Home & Garden

Making the Case for Weeds and Wild Gardens

In her new book, foraging pro Tama Matsuoka Wong outlines a gentler approach to gardening that’s both beautiful and delicious

An aerial view of a vegetable garden with a stick fence

Photo: Ngoc Minh Ngo

A garden on Wong's New Jersey property.

Before she became a forager for some of the most respected chefs in New York City, Tama Matsuoka Wong spent three decades working as a finance lawyer in the world’s largest concrete jungles: New York, Hong Kong, Tokyo. So when she and her family relocated to New Jersey in 2002, she was delighted to own acres of land and sink a garden spade into the dirt. That is, until she struck against the hard truth that having kids and a demanding job wasn’t conducive to maintaining tidy flowerbeds and productive vegetable plots.

photo: Colin Clark
Tama Matsuoka Wong.

“I tried to plant seeds and nothing grew, and instead other things grew,” she recalls. “I had three daughters and a husband and I was working; I didn’t have time to look after things every day. Martha Stewart would have cringed for sure.”

Partly out of practicality and partly guided by her exposure to other countries’ culinary traditions, Wong began to see beauty and bounty in her untamed landscape. From that mind shift—and a chance meal at Manhattan’s lauded Restaurant Daniel, during which she gifted the chef some sprigs of anise hyssop from her meadow—a flourishing new career grew. Her first book, Foraged Flavor, earned a James Beard Award nomination in 2013. Her latest title, Into the Weeds: How to Garden Like a Forager, shares a sort of holistic gardening manifesto along with DIY projects (like how to build borders and a trellis with wildwood scraps) and recipes starring unloved plants (or parts of plants; check out her fig-leaf gimlet here).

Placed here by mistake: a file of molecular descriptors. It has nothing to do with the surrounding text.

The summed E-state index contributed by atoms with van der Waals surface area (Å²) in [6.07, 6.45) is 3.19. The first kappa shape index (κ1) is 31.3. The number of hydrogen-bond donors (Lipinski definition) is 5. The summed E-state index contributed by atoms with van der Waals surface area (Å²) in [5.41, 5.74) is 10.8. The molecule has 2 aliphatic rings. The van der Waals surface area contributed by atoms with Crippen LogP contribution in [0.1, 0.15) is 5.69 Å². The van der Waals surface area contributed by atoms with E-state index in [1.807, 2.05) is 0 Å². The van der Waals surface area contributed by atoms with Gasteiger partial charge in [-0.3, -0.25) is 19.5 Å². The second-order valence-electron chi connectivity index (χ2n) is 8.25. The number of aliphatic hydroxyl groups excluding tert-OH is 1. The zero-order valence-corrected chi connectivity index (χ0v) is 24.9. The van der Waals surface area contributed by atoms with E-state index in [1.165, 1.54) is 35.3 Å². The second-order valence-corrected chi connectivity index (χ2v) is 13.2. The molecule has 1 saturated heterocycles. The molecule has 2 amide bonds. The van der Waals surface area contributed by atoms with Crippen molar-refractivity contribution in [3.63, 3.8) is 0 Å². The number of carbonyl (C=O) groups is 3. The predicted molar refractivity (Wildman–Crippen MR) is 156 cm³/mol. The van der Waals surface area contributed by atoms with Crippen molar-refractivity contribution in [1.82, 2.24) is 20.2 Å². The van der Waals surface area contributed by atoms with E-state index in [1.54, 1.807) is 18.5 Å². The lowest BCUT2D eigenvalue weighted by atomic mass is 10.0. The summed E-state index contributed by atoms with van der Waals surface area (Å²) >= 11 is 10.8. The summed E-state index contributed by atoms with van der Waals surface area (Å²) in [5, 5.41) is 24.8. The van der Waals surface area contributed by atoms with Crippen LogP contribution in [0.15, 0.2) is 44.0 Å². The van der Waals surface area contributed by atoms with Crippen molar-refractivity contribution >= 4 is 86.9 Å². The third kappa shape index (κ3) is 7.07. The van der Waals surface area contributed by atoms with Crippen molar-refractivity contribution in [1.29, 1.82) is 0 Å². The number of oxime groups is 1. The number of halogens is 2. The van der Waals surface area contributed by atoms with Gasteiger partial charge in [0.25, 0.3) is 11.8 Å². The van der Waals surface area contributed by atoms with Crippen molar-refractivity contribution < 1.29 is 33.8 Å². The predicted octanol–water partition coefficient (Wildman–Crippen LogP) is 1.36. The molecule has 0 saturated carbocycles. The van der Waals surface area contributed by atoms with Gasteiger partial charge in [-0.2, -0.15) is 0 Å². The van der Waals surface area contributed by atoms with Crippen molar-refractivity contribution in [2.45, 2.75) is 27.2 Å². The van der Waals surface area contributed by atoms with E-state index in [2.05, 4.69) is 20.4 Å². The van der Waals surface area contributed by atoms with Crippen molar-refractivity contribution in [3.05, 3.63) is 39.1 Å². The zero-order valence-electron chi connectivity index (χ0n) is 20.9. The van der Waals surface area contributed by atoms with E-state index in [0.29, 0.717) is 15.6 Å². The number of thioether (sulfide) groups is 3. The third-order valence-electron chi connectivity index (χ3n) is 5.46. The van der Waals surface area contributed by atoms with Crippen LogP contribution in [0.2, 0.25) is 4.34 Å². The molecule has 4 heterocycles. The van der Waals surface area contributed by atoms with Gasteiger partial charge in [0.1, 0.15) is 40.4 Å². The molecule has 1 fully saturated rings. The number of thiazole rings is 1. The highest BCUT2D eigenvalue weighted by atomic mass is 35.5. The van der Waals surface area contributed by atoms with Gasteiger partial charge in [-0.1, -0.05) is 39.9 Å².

We chatted with Wong about reevaluating weeds, making the unruly look intentional, and her favorite plant to forage in the South.

photo: Ngoc Minh Ngo

Your book is as much about a philosophy as it is about practical tips. For example, you tell a story about planting a rosebush and it quickly being overtaken with weeds—a scenario any Southern gardener can relate to. But instead of feeling defeated, you changed your perspective.

Yes, because like most people, I don’t have time or money to spend on an around-the-clock crew. And things are getting so crazy now with the weather that even if you tried to, you’d have a hard time controlling everything. Some plants are going crazy and some aren’t, and every year is different, so how do we deal with that? I just started trying to see what my land wanted to do, without me trying to impose some idea of something on it.

You also wrote that your experience living and traveling in Asia changed your view of weeds. In what way?

If you go to the markets there, people are eating all this wild stuff, a lot of the things we call weeds here, including invasive plants. And people there are like, “This is really good food”—it’s not something that’s, like, primitive. It’s gourmet in other parts of the world.

What’s one example of a gourmet ingredient we call a weed?